- Oral presentation
- Open Access
Reducing rigid-body error in a functional technique to determine ankle joint axes
Journal of Foot and Ankle Research volume 1, Article number: O40 (2008)
Functional methods of finding joint axes of rotation involve tracking the movement of one bone at a joint relative to another and subsequent calculation of the joint axis position and orientation from the locations of skin-mounted markers. van den Bogert et al.  proposed a functional method of deter-mining the non-weight bearing axes of the ankle joint complex. Their subjects performed a full range of motion at the ankle with markers on the shank and shoe. The tech-nique implemented an optimisation algorithm to fit a kinematic model of the subtalar and talocrural joints to the experimentally ac-quired motion data. Soft tissue movement and associated marker movement was re-ported to be a significant source of error. The aim of the present study was to investigate how this skin movement error might be reduced through a better selection of marker positions.
Seven healthy adult subjects (5 female and 2 male, age range 16–36) with no history of foot or ankle joint problems participated in the study. Spherical reflective markers were located at eleven anatomical landmarks on the shank and foot (without shoe) [1, 2] of ten lower limbs. Three-dimensional spatial data was collected with a 12-camera Vicon MX (Vicon Motion Systems, Oxford, UK) as subjects performed plantar- and dorsi-flexion, pronation-supination, and circumduction . Static trials were performed with the foot in both a weight-bearing and a non-weight bearing condition.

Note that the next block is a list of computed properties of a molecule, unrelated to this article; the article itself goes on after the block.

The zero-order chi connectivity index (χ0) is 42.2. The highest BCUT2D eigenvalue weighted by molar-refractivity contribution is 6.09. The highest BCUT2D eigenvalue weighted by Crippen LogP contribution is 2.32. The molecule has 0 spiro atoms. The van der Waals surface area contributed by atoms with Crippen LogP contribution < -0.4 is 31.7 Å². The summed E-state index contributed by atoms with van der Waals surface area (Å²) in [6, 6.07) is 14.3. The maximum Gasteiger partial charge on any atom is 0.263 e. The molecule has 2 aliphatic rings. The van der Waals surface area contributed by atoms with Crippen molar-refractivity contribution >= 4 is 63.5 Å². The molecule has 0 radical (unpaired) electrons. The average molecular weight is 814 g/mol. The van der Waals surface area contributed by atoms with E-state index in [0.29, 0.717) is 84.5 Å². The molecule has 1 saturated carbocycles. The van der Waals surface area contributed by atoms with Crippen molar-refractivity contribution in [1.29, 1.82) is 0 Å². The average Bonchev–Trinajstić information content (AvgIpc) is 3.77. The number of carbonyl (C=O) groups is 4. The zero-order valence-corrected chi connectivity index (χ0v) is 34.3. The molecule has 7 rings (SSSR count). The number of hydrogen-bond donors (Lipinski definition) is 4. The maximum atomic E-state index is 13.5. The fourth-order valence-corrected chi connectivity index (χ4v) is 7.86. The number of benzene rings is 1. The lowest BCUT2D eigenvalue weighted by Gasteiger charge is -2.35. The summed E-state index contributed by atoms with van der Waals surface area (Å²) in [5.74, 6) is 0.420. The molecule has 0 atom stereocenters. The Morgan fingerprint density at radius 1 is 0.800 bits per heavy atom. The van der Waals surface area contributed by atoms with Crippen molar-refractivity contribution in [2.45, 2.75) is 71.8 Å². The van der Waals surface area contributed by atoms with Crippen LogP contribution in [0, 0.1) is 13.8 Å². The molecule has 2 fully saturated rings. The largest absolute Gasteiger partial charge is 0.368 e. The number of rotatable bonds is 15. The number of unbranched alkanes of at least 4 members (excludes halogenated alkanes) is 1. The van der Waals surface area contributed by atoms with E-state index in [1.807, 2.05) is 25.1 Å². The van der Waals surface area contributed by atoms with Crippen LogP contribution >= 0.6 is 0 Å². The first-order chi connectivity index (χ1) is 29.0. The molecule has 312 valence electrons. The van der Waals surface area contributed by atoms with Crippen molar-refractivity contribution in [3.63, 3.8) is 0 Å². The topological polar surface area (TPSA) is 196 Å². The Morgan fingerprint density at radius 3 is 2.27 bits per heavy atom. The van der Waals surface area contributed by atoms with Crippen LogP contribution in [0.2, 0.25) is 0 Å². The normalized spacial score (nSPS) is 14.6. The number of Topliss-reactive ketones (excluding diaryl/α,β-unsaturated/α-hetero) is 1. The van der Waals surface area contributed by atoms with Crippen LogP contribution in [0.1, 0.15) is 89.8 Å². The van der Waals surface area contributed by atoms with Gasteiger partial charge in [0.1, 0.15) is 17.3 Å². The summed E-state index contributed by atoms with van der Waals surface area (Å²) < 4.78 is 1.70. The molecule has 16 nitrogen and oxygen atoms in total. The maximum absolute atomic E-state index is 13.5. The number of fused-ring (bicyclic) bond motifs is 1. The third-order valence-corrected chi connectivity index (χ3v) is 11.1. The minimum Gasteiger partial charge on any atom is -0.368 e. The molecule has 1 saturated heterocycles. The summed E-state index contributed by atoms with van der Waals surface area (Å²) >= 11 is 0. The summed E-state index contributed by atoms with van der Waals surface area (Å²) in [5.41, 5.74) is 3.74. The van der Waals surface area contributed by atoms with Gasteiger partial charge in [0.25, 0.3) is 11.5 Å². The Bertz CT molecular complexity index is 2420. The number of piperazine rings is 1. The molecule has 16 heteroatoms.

The best-fit rigid-body transformations for the shank and foot segments for all motions were calculated using the method of Söder-kvist and Vedin . The reference position for the calculations was taken to be the static trial, first weight-bearing and then non-weight bearing. Skin marker movement during motion was estimated for all combinations of three markers located on the shank and all combinations of three markers located on the foot. This was done by comparing the actual marker positions to those predicted by the best-fit rigid-body transformations .
The skin marker movement error, averaged over all time frames and all subjects, varied with different combinations of markers and different static trials (range 0.96–2.55 mm for foot, 1.10–7.83 mm for shank). A reduction in error was achieved when calculations were based on a marker set different from that used by van den Bogert et al. (Figure 1). The best combination of markers for the foot in the present study was posterior heel distal, posterior heel proximal (wand marker), and sustentaculum tali, with a non-weight-bearing static reference. For the shank, the best marker combination was head of fibula, anterior tibia, and lateral shank (wand marker), with weight-bearing static reference.
Skin movement error in tracking ankle joint motion can be reduced through a better selection of marker positions. This in turn should lead to a more accurate prediction of the motion axes of the ankle joint complex.
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